Jurors Monday took turns looking inside the small, south Oklahoma City drugstore where pharmacist Jerome Jay Ersland fatally shot a masked robber two years ago.
Testimony resumes at 9 a.m. Tuesday at the pharmacist's murder trial.
The jury toured Reliable Discount Pharmacy for about 25 minutes Monday afternoon. Jurors went there after viewing security camera recordings of the shooting. Jurors earlier also watched a recording of Ersland's 30-minute interview with an Oklahoma City police detective the night of the shooting.
“I did do just what I had to do,” Ersland told the police detective. “It's not a deal where you have a big choice.”
The detective, David Jacobson, told jurors Ersland gave many details about the shooting that were not true. The detective testified Ersland also lied when he said he had killed “a lot of people” during the first Gulf War. The detective testified the pharmacist's military records show he was never in combat.
Visits to death scenes are rare in murder trials. The jury arrived in an Oklahoma County sheriff's bus normally used to take convicts to prison.
Jurors went inside the drugstore in groups because of its size. Jurors did not hear any testimony during their visit.
“Oh, wow,” one female juror said.
“Small,” another female juror said.
Visible inside the store was a jar for donations to Ersland's defense fund. The jar had money in it.
Jurors also walked to the north side of the pharmacy to see the corner where Ersland fired at a second robber who fled the store.
Ersland, 59, of Chickasha, is accused of going too far when he shot the wounded robber, Antwun “Speedy” Parker, five more times. His attorneys contend he bravely defended himself and two female co-workers.
Parker was 16.
The second robber, Jevontai Ingram, then 14, was arrested days later and has pleaded guilty to first-degree murder for his role in the death.
Ersland was interviewed at the police department's homicide office about 10:30 p.m. May 19, 2009, almost five hours after the shooting. “Kind of a rough day,” Ersland said.
The detective said Ersland's account did not match what the security camera recordings showed.
The detective did not see the security camera recordings until after questioning Ersland.
Defense attorney Joe Reynolds suggested Ersland mixed up things because he was traumatized. Jacobson disagreed.
“He wanted to tell me about it,” Jacobson said. “It didn't seem like he was that upset about it, in my opinion.”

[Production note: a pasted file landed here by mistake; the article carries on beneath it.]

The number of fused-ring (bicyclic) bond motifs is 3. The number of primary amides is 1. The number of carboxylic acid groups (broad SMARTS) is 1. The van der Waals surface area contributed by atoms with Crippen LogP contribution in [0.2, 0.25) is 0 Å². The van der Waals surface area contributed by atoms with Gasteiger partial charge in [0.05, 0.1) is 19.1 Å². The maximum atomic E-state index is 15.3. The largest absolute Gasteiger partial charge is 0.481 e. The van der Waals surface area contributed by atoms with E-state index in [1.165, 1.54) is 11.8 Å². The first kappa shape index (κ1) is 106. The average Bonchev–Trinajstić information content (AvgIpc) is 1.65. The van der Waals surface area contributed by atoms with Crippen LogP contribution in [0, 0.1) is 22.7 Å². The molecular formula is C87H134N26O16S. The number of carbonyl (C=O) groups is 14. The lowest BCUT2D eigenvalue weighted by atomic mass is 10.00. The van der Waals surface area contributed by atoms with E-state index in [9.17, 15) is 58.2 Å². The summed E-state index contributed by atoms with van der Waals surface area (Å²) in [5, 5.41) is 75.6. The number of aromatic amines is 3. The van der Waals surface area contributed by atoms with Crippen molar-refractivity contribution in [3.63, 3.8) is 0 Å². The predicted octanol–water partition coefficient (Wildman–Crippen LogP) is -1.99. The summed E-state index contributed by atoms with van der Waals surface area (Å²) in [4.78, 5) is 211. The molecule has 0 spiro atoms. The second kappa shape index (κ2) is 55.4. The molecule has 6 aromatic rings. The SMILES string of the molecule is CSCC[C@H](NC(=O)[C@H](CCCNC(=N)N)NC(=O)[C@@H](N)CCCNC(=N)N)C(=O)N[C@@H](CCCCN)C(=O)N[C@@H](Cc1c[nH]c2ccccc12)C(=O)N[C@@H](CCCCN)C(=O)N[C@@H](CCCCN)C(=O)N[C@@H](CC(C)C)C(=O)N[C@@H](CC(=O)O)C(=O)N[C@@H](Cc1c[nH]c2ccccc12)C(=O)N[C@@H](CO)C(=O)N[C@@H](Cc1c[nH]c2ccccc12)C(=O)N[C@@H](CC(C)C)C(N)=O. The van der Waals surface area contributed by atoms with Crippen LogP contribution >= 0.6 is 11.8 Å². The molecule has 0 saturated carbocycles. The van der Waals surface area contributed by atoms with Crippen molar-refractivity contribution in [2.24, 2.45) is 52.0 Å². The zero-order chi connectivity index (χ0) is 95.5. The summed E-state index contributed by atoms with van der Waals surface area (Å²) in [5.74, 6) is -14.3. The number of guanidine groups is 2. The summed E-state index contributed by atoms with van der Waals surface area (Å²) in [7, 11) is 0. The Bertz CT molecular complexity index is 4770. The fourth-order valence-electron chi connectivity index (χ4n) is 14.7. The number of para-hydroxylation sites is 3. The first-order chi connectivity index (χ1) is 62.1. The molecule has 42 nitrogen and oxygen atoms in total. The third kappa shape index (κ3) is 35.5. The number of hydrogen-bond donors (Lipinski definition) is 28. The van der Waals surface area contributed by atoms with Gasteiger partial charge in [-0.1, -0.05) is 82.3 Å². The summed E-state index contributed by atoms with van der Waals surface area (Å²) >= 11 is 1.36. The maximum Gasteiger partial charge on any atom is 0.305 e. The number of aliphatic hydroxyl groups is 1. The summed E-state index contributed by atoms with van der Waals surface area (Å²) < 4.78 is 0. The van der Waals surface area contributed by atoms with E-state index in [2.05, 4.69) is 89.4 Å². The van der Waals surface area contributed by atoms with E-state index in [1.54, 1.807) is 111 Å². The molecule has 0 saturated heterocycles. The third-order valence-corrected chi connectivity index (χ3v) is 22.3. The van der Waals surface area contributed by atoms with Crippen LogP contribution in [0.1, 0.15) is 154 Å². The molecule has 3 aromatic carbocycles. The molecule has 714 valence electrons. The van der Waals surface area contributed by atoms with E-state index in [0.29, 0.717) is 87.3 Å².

In the police interview, Ersland said both robbers had guns and both shot at him. He said he was able to get to two guns inside the pharmacy and fired back. He said he shot one robber but the wounded one stayed up and “was gonna hit me as I went by … so I just unloaded … on him and then he fell down and I chased the other guy out.”
Ersland also told the detective a getaway driver with a shotgun was parked in a white Oldsmobile outside the store around the corner. Ersland said he pointed a gun at the driver's head and the man took off.
The detective told jurors the police investigation determined only Ingram had a gun and only the pharmacist fired any shots. The detective also testified Ersland shot Parker five more times after chasing the second robber away, coming back to the store and getting a second gun from a drawer.
The detective said the security camera recordings show the pharmacist had to “walk just about over the top” of the fallen Parker to get the second gun. The detective said the pharmacist also “turned his back to him.”
The detective testified the investigation determined there was no getaway driver with a shotgun parked right outside the store. He said a witness who lives nearby did not see anyone. The witness testified earlier she was in her front yard.
In the police interview, Ersland told Jacobson he had PTSD, post-traumatic stress disorder, from being in the Gulf War. “Yeah, killed a lot of people there,” Ersland said. “But I had to do it. And then I dream about it every night.”
Another homicide detective, Ryan Porter, testified Ersland said he wore a back brace because of an artillery attack while he was in Iraq.
Records show Ersland spent the Gulf War in 1991 as the pharmacy chief at the military hospital at Altus Air Force Base in southwestern Oklahoma.